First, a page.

A personal comment - as an awards judge I often read adult manuscripts that have bad spelling and punctuation, especially the use of the apostrophe. If only the writers had learned how to handle punctuation correctly when they were 8 or 9. I hope this book gets lots of use in classes. (N.B. Teachers’Notes are available on the Scholastic website).

ISBN 978 1 77543 184 8 $19.50 Pb
Reviewed by Lorraine Orman   

Tuesday, August 12, 2014

Learning Te reo Maori with children's books

He aha tenei? What is this? by Sharon Holt, illustrated by Deborah Hinde (Writing Bug)

Readers are introduced to a ladybug, snail, spider, praying mantis, caterpillar, butterfly, cicada, worm, and weta with the following phrase written in Maori. Here's the English version:

Look here! Look, what is this?
What is this?
That is a ...................
Look here! Look, what is this?
That is a ...................
Be gentle.
It's special.

This book has more word phrases than the other books. This is a good idea because students who have used earlier books will most likely be ready for more challenging text.

Matariki, by Sharon Holt, illustrated by Deborah Hinde (Writing Bug)

This book is all about a family celebrating Matariki. Whanau turn up to celebrate and watch the Matariki stars together. Family bring special food to share, and children play with sparklers to make their own stars. The elders remind everyone to remember those who have passed away.

At the back of both books is an English translation, guitar chords, activity ideas and the CD.

These books would be great to have available for students wishing to learn Maori and students in Maori immersion classes. Also a wonderful resource for teachers teaching taha Maori, which all teachers are obligated to do (though, I suspect some might not because they don't feel confident - these books will help with that).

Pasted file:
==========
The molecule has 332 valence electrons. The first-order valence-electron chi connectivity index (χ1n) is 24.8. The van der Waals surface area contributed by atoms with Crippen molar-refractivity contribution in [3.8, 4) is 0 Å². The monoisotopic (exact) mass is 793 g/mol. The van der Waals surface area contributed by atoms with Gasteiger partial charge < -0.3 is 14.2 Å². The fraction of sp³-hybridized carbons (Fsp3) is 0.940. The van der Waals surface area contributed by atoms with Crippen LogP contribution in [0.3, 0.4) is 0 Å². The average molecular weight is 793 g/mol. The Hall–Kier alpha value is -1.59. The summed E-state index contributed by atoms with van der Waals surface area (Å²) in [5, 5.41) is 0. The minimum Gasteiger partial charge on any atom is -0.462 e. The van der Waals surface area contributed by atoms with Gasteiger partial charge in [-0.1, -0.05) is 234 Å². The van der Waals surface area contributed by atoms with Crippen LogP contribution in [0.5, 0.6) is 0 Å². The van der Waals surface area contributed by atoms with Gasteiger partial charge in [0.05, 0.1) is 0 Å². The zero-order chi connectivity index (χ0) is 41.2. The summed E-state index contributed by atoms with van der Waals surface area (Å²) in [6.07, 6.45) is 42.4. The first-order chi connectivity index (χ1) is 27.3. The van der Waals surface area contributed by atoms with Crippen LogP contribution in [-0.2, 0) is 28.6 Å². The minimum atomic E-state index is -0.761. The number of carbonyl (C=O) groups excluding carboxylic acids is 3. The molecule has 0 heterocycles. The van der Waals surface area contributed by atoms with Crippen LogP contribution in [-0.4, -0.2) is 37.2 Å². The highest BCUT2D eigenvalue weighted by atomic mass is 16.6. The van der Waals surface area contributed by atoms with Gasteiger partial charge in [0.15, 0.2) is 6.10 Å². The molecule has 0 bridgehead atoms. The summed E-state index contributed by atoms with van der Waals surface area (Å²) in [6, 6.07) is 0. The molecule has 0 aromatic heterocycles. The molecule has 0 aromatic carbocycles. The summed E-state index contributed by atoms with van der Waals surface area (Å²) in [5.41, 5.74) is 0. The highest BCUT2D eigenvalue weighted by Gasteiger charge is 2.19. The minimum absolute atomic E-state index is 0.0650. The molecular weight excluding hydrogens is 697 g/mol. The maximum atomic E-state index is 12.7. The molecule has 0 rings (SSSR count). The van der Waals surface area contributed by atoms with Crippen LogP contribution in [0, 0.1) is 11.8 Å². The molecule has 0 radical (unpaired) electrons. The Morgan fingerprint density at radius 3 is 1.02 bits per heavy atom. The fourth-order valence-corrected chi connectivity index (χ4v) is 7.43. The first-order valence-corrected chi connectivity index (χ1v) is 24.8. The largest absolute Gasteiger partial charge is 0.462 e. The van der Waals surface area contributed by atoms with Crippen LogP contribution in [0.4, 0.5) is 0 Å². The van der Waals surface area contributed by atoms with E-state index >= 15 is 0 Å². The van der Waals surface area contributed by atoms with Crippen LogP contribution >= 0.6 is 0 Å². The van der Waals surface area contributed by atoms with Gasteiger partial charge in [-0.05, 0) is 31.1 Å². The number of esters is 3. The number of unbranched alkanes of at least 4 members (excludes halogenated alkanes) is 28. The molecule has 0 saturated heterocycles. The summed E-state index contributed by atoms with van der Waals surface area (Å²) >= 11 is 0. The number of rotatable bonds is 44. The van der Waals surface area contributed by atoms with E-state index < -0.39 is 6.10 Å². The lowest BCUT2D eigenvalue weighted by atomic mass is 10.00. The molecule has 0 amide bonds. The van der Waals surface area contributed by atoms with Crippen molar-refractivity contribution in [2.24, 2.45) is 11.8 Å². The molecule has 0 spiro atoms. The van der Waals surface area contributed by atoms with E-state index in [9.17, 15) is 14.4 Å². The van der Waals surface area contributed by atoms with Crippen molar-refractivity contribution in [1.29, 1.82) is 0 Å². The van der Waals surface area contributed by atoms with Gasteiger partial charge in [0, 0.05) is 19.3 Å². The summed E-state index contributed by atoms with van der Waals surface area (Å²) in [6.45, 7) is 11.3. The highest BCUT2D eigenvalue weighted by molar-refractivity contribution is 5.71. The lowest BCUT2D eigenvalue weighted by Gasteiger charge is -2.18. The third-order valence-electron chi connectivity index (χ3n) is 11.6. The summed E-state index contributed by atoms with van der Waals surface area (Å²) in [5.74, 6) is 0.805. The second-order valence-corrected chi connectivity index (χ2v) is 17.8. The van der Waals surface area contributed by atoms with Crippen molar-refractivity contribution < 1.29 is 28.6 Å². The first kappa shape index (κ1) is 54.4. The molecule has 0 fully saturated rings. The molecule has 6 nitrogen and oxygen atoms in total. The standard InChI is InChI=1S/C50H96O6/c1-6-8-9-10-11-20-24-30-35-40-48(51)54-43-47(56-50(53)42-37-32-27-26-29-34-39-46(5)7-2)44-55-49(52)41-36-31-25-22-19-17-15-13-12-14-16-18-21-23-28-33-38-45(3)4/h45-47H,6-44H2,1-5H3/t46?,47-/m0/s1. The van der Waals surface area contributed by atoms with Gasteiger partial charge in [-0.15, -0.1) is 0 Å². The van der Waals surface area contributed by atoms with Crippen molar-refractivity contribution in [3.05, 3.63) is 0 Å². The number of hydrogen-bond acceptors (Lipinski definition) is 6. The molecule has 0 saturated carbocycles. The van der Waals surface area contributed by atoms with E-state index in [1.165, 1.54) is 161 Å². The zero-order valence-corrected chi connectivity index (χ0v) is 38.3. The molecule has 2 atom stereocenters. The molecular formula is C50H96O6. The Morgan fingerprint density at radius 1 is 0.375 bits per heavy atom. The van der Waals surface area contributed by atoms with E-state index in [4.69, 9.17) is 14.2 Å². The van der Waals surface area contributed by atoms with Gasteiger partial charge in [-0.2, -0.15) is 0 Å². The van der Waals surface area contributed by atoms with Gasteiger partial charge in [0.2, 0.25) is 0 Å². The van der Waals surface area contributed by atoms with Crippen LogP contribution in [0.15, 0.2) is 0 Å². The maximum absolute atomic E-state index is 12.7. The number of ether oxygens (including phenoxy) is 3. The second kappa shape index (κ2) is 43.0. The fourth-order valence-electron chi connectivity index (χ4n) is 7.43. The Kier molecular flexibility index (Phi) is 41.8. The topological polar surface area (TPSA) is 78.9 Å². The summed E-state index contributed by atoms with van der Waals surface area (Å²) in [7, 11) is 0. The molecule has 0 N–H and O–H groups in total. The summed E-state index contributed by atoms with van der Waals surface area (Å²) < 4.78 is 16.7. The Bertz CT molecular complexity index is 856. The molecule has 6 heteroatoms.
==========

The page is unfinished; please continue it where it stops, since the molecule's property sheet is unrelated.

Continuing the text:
If I was still teaching I'd have the set in the classroom during a taha Maori unit and I'd use the suggestions at the back of the books in a learning centre and or activities in round-robins around the class. Junior Primary classes will enjoy singing along with the CD too.

RRP $ 24.99 each
ISBN 978-0-473-27423-8 Matariki
ISBN 978-0-473-28590-6 He aha tenei?

Go to the website to purchase directly and see inside and listen to some of the songs or videos. Otherwise buy from all good stores (or ask them to order them in).

Ko wai e huna ana? by Satoru Onishi (Gecko Press)
Te reo Maori translation by Paora Tibble

Who’s hiding? Who’s crying? Who’s backwards? Look carefully! Is it dog, tiger, hippo, zebra, bear, reindeer, kangaroo, lion, rabbit, giraffe, monkey, bull, rhino, pig, sheep, hen, elephant, or cat?
Throughout the book are the same ensemble of animals, with different expressions, standing in the same order and positions. The Maori phrase changes on each page. I completed two University papers in te reo Maori and one teaching college class 20 years ago, so my Maori is rusty. I was able to remember what 'He aha tenei?" meant (What is this?) but I needed to consult a Maori dictionary for the rest of the book. (wonderful resource if you haven't already found it).  There are no clues at the back of the book to tell me what is being said.  However, this book will be a great resource for kids who like to solve puzzles. There are no hints in the book so kids have to work out what is different on that page and that will help them work out what the phrase might mean. This book will be useful in kohanga reo and kura kaupapa schools where children have been introduced to the phrases and words already.  The answers to the questions on each page are on the back page in Maori.